But would it have mattered if she’d been someone else? If she’d been a social butterfly, they would have said she liked to drink away her pain. If she’d been a straight-A student, they would have said she’d been eaten alive by her perfectionism. There were always excuses for why girls died.
Leigh Bardugo’s latest book Ninth House is by every measure a success, and it’s easy to see why.
In Ninth House, Alex Stern begins her new life as a student at Yale University. But with her background, and her ability, she’s not like the other students. In Ninth House we explore, through Alex, a blend of the real and the unreal as she learns about Yale’s exclusive clubs and their influence, their dealings with magic and ritual and power.
I really wanted to like this book, having loved the first in Bardugo’s Six of Crows duology, but I was aware that a lot of the split reviews hinged on the voice and pacing Bardugo chose for Ninth House. I didn’t know what to expect, and when I first started it I really couldn’t get past the first few pages. However, after walking away for a month, I came back to it and thoroughly enjoyed it in a “cover to cover” kind of way.
Overall, I think it’s an excellent example of the kind of skilled writing Bardugo is bringing to the fantasy genre. You see, like Alex from the book Bardugo went to Yale, studying English, and it’s clear that she learned her lessons well. She successfully avoids a lot of the tropes that popular fantasy writers can fall into. In another author this might read (so to speak) as maturity of voice, but in Bardugo it’s something else. I had this feeling when reading Six of Crows, but in Ninth Gate it was never more than a few page turns away from my awareness.
Bardugo’s writing is clean. It’s straightforward and poetic together in an excellent balance; it’s clear and evocative and all the things a fantasy writer might aim for (I assume, not being one myself). But Bardugo’s writing is almost clinically clean. Formulaically clean. And I couldn’t quite shake the feeling that I was reading a paint-by-numbers masterpiece. Perhaps, I think, she learned her lessons at Yale too well.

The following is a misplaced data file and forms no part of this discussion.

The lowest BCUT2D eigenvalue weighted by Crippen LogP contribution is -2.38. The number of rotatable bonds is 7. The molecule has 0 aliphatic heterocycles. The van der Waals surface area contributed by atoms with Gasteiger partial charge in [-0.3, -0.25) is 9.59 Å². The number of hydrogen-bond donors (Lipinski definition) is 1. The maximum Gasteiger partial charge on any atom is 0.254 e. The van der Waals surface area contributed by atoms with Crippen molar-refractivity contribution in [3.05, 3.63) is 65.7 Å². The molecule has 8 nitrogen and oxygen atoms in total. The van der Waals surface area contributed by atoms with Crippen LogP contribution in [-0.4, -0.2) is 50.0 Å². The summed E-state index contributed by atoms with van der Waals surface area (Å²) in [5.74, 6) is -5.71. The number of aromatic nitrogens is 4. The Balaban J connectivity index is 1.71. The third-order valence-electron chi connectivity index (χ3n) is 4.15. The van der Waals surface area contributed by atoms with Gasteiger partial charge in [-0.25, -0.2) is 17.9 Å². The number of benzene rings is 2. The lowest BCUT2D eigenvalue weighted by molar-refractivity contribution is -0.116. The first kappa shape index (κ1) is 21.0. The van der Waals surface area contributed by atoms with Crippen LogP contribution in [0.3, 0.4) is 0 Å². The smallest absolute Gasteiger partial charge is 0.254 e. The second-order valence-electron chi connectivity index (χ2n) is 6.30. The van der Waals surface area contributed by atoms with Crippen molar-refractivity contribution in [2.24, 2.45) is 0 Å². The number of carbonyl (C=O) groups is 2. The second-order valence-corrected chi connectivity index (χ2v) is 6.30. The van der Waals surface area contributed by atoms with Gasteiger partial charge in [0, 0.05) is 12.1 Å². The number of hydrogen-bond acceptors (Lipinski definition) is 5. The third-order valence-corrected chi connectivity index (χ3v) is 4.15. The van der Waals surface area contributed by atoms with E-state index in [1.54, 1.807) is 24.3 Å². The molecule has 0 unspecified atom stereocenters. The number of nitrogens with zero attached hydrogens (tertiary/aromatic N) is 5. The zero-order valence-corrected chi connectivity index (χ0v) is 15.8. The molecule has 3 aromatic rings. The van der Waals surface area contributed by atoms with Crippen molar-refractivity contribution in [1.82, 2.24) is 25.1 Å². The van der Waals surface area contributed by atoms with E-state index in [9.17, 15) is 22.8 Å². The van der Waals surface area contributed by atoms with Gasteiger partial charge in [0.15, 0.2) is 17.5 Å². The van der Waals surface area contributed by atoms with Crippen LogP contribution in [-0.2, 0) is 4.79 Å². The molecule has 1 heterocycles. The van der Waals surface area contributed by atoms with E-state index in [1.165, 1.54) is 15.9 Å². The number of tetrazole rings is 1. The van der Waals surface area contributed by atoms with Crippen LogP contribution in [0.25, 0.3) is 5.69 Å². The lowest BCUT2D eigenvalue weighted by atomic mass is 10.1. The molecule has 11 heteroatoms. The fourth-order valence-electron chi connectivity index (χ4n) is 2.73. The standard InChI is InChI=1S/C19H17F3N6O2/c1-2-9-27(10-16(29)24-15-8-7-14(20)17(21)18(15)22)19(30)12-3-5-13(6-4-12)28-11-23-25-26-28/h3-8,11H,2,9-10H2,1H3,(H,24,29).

“The night of the Manuscript party, Darlington spent the early-evening hours with the windows of Black Elm lit, handing out candy, jack-o’-lanterns lining the driveway. He loved this part of Halloween, the ritual of it, the tide of happy strangers arriving on his shores, hands outstretched. Most times Black Elm felt like a dark island, one that had somehow ceased to appear on any chart. Not on Halloween night.”
I did also struggle against the need to roll my eyes, hearing again and again just how pleased Bardugo is with herself for attending Yale. Yes, it’s a great accomplishment. Yes, Yale is the perfect setting for this story, and her experience there makes her uniquely qualified to tell this story well. But there was just a tidbit too much smug self-importance shining through in those early chapters for my taste. Not enough to turn me off by any means. Just enough for me to have left some small snarky comments in the margins.
Even so, I did thoroughly enjoy this book. In fact, I’m fairly sure it’ll be my first reread of 2020. I liked it so well I’m so bummed to find that the sequel isn’t expected until 2021 (and is untitled). Because I’m not done with this story. I’m not done with the world, or the characters, or the narratives that we only got a glimpse of during the course of this book. Simply: I’m hooked.
Many people (most of them fans of Bardugo’s earlier work) complained that Ninth House had pacing issues, particularly a slow start in the first half. With those folks I strongly disagree. Bardugo chose a different pacing style for this book than I’ve seen from her before and it suited this narrative perfectly, allowing the story to unfold organically as we experience it along a disjointed timeline, and allowing moments in the story to illuminate the characters and setting gracefully.
When it comes to the characters, setting, and plot, I have nothing to say but good things. She’s a skilled author who knows her craft, and in Ninth House multiple complex characters play important roles in interwoven plots without pulling the reader’s attention from the whole. And on top of it all is woven an incredibly unique magical system and just tons and tons of ghosts.
She did an excellent job introducing and then twisting the familiar concept of secret societies full of students and backed by powerful alums up to no good in the shadows. I’ll admit – that trope’s been my jam since Gilmore Girls was on the air, but Bardugo really accomplished something fascinating with that starting point, creating something exciting and darkly fascinating, horrific and just slightly too believable.
I love, too, that she’s not afraid to leave things unanswered. Yes, there will be a second book. But Bardugo didn’t sprinkle a couple of questions near the end to motivate a sequel. She left multiple things unanswered about characters, plot, motivation, and the structure of the world simply because doing so makes the story feel more alive, less contrived than witnessed.
All in all, I truly, deeply enjoyed reading Ninth House. It was everything I’d hoped it would be, and I hate that I have to wait at least a baker’s dozen months before I can read the sequel. There’s enough world here to support a lengthy series, it seems to me. I can’t wait to see what comes next.